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California Archives - National Consortium of Telehealth Research Centers

With a Stroke of a Pen, Gov. Newsom Continues California’s Telehealth Policy Leadership Role

By | Center for Connected Health Policy

Original Source: Center for Connected Health Policy

 

On October 14, 2019, California governor, Gavin Newsom, signed into law AB 744, a telehealth private payer parity bill.  Authored by Assemblymember Ceclia Aguiar-Curry(D-Winters), AB 744 was sponsored by the California Medical Association (CMA) and supported by over sixty organizations.  AB 744 was supported by the members of the California Telehealth Policy Coalition.

AB 744 will require contracts issued, amended or renewed after January 1, 2021 between a health care service plan and a health care provider to specify that the provider who delivers services appropriately through telehealth be reimbursed on the same basis and to the same extent that the plan would have had the same service been provided in-person.  The health plan cannot require the use of telehealth if the health care provider has determined that it is not appropriate nor does it limit the ability of the health plan and provider to negotiate the rate of reimbursement for a service.
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By | Center for Connected Health Policy

Original Source: Center for Connected Health Policy

In early September, Blue Shield of California Promise Health Plan and LA Care Health Plan announced a joint effort to operate 14 community resource centers in Los Angeles County, which will utilize telehealth among other tools to improve health.  LA Care and Blue Shield Promise first opened resource centers over a decade ago as a strategy to improve health and wellness in the community.  The current plan would expand these centers and add to their offerings.  The community resource centers are expected to reach 1 million people in total, offering classes in exercise, nutrition, parenting and health management.  Personalized health services offered by the centers will include health screenings, telehealth and on-site care management for health plan members.  On-site support will also be available from community social service organizations focused on addressing food, income insecurity and other needs.  The effort is aimed at addressing the social determinants of health to improve outcomes and lower costs.  The companies expect to invest $146 million in the effort over a five year period.  To learn more about the new LA Care and Blue Shield of California Promise Health Plan partnership, see their official press release.

Simultaneously, LA Care is also expanding its diabetes self-management education program to include telehealth classes through a partnership with Diabetes Care Partners (DCP).  The telehealth program teaches patients techniques to manage their diabetes and gives them guidance on applying those techniques in their daily life.  Homework given each week helps solidify the information gained in the class and leads to patient empowerment to control and self-manage their diabetes.  Diabetes self-management education has been delivered since 2015 to LA Care members using DCP services and data from 2018 shows that 70 percent of participants were able to maintain or decrease their A1c (a biometric measurement used in diabetes care) by 0.35 percent. DCP announced in mid-September that the telehealth program will include LA Care Family Resource Centers and designated clinics across Los Angeles County.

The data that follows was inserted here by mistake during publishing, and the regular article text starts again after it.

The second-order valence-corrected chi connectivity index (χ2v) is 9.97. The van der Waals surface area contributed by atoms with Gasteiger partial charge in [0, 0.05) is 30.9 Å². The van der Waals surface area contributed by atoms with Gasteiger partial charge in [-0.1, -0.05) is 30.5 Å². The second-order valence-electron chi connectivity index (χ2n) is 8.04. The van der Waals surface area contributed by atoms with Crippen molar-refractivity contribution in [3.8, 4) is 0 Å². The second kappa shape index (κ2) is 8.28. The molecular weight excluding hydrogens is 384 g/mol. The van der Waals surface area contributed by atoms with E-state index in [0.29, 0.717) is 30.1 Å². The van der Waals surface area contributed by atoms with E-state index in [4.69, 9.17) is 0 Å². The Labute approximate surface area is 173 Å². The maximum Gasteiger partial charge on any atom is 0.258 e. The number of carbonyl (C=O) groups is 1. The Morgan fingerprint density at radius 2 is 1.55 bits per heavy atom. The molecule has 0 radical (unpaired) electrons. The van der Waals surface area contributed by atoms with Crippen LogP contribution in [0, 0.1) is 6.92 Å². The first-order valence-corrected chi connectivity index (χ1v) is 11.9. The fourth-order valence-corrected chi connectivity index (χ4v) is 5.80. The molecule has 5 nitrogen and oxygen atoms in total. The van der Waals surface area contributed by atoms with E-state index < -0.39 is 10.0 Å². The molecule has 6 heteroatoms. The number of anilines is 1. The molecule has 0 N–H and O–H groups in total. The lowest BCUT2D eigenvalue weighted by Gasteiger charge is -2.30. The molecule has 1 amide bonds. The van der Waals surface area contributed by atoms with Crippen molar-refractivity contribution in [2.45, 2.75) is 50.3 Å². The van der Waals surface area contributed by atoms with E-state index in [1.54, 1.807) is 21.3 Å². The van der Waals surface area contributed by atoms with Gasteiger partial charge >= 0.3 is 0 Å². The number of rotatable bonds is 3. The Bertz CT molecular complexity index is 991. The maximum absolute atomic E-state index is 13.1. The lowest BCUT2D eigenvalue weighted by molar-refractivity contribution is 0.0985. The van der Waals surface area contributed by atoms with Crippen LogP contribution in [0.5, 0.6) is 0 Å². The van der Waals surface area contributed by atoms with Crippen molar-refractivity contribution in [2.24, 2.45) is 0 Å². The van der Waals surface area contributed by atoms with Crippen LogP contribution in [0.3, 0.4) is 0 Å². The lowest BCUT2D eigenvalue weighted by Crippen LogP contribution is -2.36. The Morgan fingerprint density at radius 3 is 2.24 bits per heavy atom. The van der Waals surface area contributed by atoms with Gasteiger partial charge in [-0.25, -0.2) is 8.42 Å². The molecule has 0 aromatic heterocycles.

To learn more about the LA Care and Diabetes Care Partners’ self-management education telehealth program, see this article in HealthData Management.

POLICY ADVANCEMENTS FOR TELEHEALTH AT CMS AND CA MEDICAID

By | Center for Connected Health Policy

Original Source: Center for Connected Health Policy

CMS Proposes Changes to Medicaid Network Adequacy Standards

In a proposal released on Nov. 8, 2018, CMS proposed changes to regulations on network adequacy standards. The changes would allow states to elect alternative quantitative standards to measure network adequacy, including but not limited to, minimum provider-to-enrollee ratios; maximum travel time or distance to providers, maximum wait times for an appointment, and other quantitative standards. Currently, regulations require states to establish network adequacy standards by developing and enforcing time and distance requirements for specified specialty providers. States have commented that these measurements are sometimes inaccurate, especially in locations where telehealth services are heavily used, where a provider-to-enrollee ratio provides a more accurate representation of access.
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Issue in Focus: California Department Health Care Services Solicits Feedback on Major Telehealth Policy Changes

By | Center for Connected Health Policy

The California Department of Health Care Services (DHCS) released two draft proposals impacting telehealth policy in the state’s Medicaid program known as Medi-Cal.  The Department is soliciting feedback from interested stakeholders on both proposals.

California State Plan Amendment

The first proposal is a State Plan Amendment (SPA) intended for submission to the Centers for Medicare and Medicaid Services (CMS), that provides clarification as to when services provided outside of the “Four Walls” of a federally qualified health center (FQHC) or  rural health center (RHC) is eligible for the prospective payment system (PPS).  It is proposed that all such services be paid the PPS when rendered to homebound, migratory, seasonal workers and homeless patients, patients in the hospital, dental services rendered to established patients by a contracted dental provider, and telehealth services provided to its established patients when certain requirements are met.

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